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It's interesting while I suppose the kernel should still be the latest version and not really "light" but I suppose it might keep the good sides of using something like the old LXDE gui did compared to other ones that didn't even need all the modern opengl acceleration or useless animations/effects.

Reply 8 of 14, by leileilol

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it's not a distro. It's just a massive xfce-theme (which probably won't last long now)
https://github.com/grassmunk/Chicago95

and as such, will do nothing about resolving compatibility with plus themes/icons/fonts/savers etc. and still won't make you unresolved of the "2 different chromes" browser problem.

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Reply 9 of 14, by Bruninho

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davidrg wrote on 2022-03-02, 18:56:
Looks a bit off. Lots of weird padding around the place. […]
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Looks a bit off. Lots of weird padding around the place.

I think SerentiyOS does a much better job of "unix-like but looks like windows 95" though its not really trying to emulate Windows 95 specifically but rather that era of desktop software. More of a late 90s look:
screenshot-b36968c.png

Oh god, I like it! I need to try out this distro

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Reply 10 of 14, by BitWrangler

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There was also Lindows>>Linspire>>Freespire... https://www.freespire.net/ but I don't know how windowsy it remains now. I had the impression it tried to integrate Wine into some kind of program manager so it ran executables like it was windows but not sure if the MS gatling cannon loaded with large caliber lawyers put paid to that in the Lindows days.

Unicorn herding operations are proceeding, but all the totes of hens teeth and barrels of rocking horse poop give them plenty of hiding spots.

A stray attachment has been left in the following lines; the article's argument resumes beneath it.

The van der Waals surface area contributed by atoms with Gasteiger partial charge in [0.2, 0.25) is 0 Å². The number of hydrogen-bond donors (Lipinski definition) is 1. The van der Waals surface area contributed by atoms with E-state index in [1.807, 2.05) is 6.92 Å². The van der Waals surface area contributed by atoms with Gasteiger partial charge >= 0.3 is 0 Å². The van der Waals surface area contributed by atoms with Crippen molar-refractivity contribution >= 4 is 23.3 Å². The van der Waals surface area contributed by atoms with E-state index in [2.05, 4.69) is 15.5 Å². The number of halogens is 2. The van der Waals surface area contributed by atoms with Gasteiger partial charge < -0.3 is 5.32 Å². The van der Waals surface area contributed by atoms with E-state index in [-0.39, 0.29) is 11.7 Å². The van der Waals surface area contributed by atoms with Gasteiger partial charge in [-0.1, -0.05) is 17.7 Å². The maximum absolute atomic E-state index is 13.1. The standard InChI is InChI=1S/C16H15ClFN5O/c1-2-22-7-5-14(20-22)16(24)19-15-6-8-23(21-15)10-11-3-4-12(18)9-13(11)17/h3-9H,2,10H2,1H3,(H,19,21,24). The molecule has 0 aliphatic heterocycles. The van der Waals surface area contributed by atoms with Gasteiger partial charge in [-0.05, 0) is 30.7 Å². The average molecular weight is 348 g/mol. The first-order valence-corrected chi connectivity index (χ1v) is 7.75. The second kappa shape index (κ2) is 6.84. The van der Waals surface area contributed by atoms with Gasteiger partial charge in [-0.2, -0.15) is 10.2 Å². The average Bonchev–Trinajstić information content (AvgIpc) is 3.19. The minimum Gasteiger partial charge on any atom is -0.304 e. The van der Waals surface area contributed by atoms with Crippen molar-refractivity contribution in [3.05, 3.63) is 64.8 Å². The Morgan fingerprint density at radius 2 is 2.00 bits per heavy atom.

Reply 11 of 14, by shamino

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Cuttoon wrote on 2022-03-02, 17:53:
Usability issues? […]
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shamino wrote on 2022-03-02, 13:57:

It's like they really thought the usability issues people were having was because of what the icons look like.

Usability issues?

To put it slightly poetically:

Two men were walking down a road in the savanna when they noticed a leopard following them.
One of them bows down to fasten his shoelaces.
The other remarks, "What do you check your shoes for? If that leopard decides to eat us, you're not going to outrun it."
- "I don't need to outrun that leopard, I merely need to outrun you."

By the very same logic, I'm using linux since over 10 years and never regretted it.

Sure, some GUIs had some quirks that were ourright retarded. Like KDE forgetting the clipboard upon closing the application.
And my unix kungfu is, well, limited.

But hell, Windows?
Screw that shit.

Linux has usability issues for people who are used to Windows, and especially so 10+ years ago, that's all I was saying.
I don't like modern Windows, but Win98 - Windows 2000 and XP with themes disabled is my favorite GUI. Win95/NT4 is more spartan but it's fast and appropriate for P1 era hardware.
Win8 was the turning point when I decided that if I'm going to learn to live with a new GUI, I'll do it with linux instead of Microsoft. At least linux gives you more options to pick your desktop environment and ultimately more control over many things, difficult as it may be sometimes to exercise that control, at least it's there. My investment into a GUI with linux is worthwhile because I don't think I'll be forced to keep changing it every time a new trend comes along.